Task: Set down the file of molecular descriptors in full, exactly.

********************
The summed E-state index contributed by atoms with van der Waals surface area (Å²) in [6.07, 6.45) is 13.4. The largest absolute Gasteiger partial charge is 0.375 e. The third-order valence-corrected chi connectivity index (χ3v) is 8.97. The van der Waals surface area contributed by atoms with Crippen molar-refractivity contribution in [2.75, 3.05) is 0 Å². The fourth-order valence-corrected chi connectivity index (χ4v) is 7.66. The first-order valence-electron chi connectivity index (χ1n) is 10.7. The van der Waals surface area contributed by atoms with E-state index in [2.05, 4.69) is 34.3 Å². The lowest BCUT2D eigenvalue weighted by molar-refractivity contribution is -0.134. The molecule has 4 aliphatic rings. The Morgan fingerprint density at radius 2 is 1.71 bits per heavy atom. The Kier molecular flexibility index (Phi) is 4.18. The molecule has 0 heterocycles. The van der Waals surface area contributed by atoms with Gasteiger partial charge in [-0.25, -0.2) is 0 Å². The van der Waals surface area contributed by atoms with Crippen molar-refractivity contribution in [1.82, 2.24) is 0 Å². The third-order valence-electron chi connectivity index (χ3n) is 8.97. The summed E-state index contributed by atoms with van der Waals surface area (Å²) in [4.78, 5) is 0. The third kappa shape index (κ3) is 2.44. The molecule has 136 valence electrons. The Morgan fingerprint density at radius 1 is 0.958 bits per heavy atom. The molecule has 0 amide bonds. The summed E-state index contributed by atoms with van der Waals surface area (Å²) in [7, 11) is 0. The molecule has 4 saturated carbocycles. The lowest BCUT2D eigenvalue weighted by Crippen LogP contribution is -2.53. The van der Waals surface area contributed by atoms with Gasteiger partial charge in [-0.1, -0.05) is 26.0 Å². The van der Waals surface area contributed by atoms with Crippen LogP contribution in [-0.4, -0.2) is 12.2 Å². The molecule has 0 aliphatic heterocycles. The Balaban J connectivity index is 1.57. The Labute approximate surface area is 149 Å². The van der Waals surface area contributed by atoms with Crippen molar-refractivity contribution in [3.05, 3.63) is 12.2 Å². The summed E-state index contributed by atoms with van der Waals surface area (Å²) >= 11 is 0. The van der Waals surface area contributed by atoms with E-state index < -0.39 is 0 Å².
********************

The summed E-state index contributed by atoms with van der Waals surface area (Å²) in [6.07, 6.45) is 13.4. The largest absolute Gasteiger partial charge is 0.375 e. The third-order valence-corrected chi connectivity index (χ3v) is 8.97. The van der Waals surface area contributed by atoms with Crippen molar-refractivity contribution in [2.75, 3.05) is 0 Å². The fourth-order valence-corrected chi connectivity index (χ4v) is 7.66. The first-order valence-electron chi connectivity index (χ1n) is 10.7. The van der Waals surface area contributed by atoms with E-state index in [2.05, 4.69) is 34.3 Å². The lowest BCUT2D eigenvalue weighted by molar-refractivity contribution is -0.134. The molecule has 4 aliphatic rings. The Morgan fingerprint density at radius 2 is 1.71 bits per heavy atom. The Kier molecular flexibility index (Phi) is 4.18. The molecule has 0 heterocycles. The van der Waals surface area contributed by atoms with Gasteiger partial charge in [-0.25, -0.2) is 0 Å². The van der Waals surface area contributed by atoms with Crippen molar-refractivity contribution in [1.82, 2.24) is 0 Å². The third-order valence-electron chi connectivity index (χ3n) is 8.97. The summed E-state index contributed by atoms with van der Waals surface area (Å²) in [4.78, 5) is 0. The third kappa shape index (κ3) is 2.44. The molecule has 136 valence electrons. The Morgan fingerprint density at radius 1 is 0.958 bits per heavy atom. The molecule has 0 amide bonds. The summed E-state index contributed by atoms with van der Waals surface area (Å²) in [7, 11) is 0. The molecule has 4 saturated carbocycles. The lowest BCUT2D eigenvalue weighted by Crippen LogP contribution is -2.53. The van der Waals surface area contributed by atoms with Gasteiger partial charge in [-0.1, -0.05) is 26.0 Å². The van der Waals surface area contributed by atoms with Crippen LogP contribution in [-0.4, -0.2) is 12.2 Å². The molecule has 0 aliphatic heterocycles. The Balaban J connectivity index is 1.57. The Labute approximate surface area is 149 Å². The van der Waals surface area contributed by atoms with Crippen molar-refractivity contribution in [3.05, 3.63) is 12.2 Å². The summed E-state index contributed by atoms with van der Waals surface area (Å²) >= 11 is 0. The van der Waals surface area contributed by atoms with E-state index < -0.39 is 0 Å².